aybe that’s why the raven and the crow, with their black, subtly iridescent purple, wine, and deep navy-blue feathers have become symbols for death and sorrow and loss. And in many spiritual disciplines, for its healing opposite: transformation.
The odd but inescapable paradox: we grieve in proportion to our love. So for me, grieving is very much an honoring not only of those lost, but of the love that lived between us.

I know some people hang on to grief for just that reason--it keeps them connected. Queen Victoria? But maybe the trick is to turn that love back into life-force and something worthy of it to share with others.

We have a lot of grief here that is about losses not death as well. Losses of who we were or might be, losses of adventures and undertakings and dreams. Not so simple to parse, and yet, these are things we love as well.

Today is the anniversary of the deaths of my first partner (at 31) and my mother and the great poet Mary Oliver and the spiritual teacher about impermanence, death and healing--Stephen Levine. It is --for me, in any case--the most apt day to read your wonderful 'Random Thoughts' @YippeeKi YOW !!

Thank you.
 
Oh @Jyoti .... what a day !!!!

I have a few of those, too, crowded with ghosts I love, but that still cause me pain. I'm not as grown up as you or possibly not as spiritual, Or maybe both.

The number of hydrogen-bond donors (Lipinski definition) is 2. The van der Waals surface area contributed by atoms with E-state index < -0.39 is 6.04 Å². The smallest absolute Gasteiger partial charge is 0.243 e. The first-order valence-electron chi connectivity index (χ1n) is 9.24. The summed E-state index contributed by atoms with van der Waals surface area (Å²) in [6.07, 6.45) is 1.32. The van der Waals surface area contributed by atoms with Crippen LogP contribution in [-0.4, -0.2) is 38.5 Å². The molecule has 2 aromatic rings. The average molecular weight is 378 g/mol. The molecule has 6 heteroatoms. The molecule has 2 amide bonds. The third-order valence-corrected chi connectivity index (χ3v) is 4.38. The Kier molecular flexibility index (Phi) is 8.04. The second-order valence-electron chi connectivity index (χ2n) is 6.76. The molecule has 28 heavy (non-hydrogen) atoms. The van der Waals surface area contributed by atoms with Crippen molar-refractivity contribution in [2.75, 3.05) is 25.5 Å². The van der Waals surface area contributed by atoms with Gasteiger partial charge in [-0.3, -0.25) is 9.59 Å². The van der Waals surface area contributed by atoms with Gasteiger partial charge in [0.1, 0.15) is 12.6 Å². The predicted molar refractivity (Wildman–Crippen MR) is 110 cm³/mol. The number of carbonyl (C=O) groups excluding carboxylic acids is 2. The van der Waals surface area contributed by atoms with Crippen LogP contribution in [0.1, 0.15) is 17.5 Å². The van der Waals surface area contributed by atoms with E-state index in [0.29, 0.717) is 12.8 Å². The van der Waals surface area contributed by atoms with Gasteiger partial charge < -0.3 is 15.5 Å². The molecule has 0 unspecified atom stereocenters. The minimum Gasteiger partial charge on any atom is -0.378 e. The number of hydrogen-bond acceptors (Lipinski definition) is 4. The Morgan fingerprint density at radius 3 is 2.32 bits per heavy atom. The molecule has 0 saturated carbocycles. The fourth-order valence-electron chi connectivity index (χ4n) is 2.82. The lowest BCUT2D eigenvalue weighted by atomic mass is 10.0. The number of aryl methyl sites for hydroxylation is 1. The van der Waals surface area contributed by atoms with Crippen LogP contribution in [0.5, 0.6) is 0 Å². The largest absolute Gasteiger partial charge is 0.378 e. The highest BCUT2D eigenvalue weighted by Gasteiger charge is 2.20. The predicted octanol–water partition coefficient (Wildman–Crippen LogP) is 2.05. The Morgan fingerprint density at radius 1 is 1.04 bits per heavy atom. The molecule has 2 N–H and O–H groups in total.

I have trouble letting go of things, doncha' know. There's parts of the year that I deeply, deeply dread.

Thank you for your kind words and thoughtful commentary, and for taking the time to post that on a difficult day :hug::hug: ....
 
Thank you @YippeeKi YOW !! for posting this wonderful thoughtful essay exploring this difficult topic that is, well, the most Universal aspect of our lives.

Nobody gets out of here entirely in one piece, do we? Maybe we just are very good at being Humpty Dumpty's and gluing ourself back together piece by piece.

I'd like to read my favorite Mary Oliver poem but I dare not. (that one about maybe we just won't pay off the mortgage)

the inevitable crash from yesterday's visit with my husband is doubling down.

It's our familiar. I swear....(politely)

:bang-head::hug:
 
Thank you @YippeeKi YOW !! for posting this wonderful thoughtful essay exploring this difficult topic that is, well, the most Universal aspect of our lives.
Thank you so much, Red !!!! As you've already guessed, I wrote and posted it specifically for you, and hoped that it would help ....


I truly do have some idea of how wrenching and difficult what you're going thru is under the best of circumstances, but when battling against this miserable little pissy terrorist of an illness, it becomes overwhelmingly more devastating and much, much harder ....

You're in my thoughts, such as they are today ....:heart: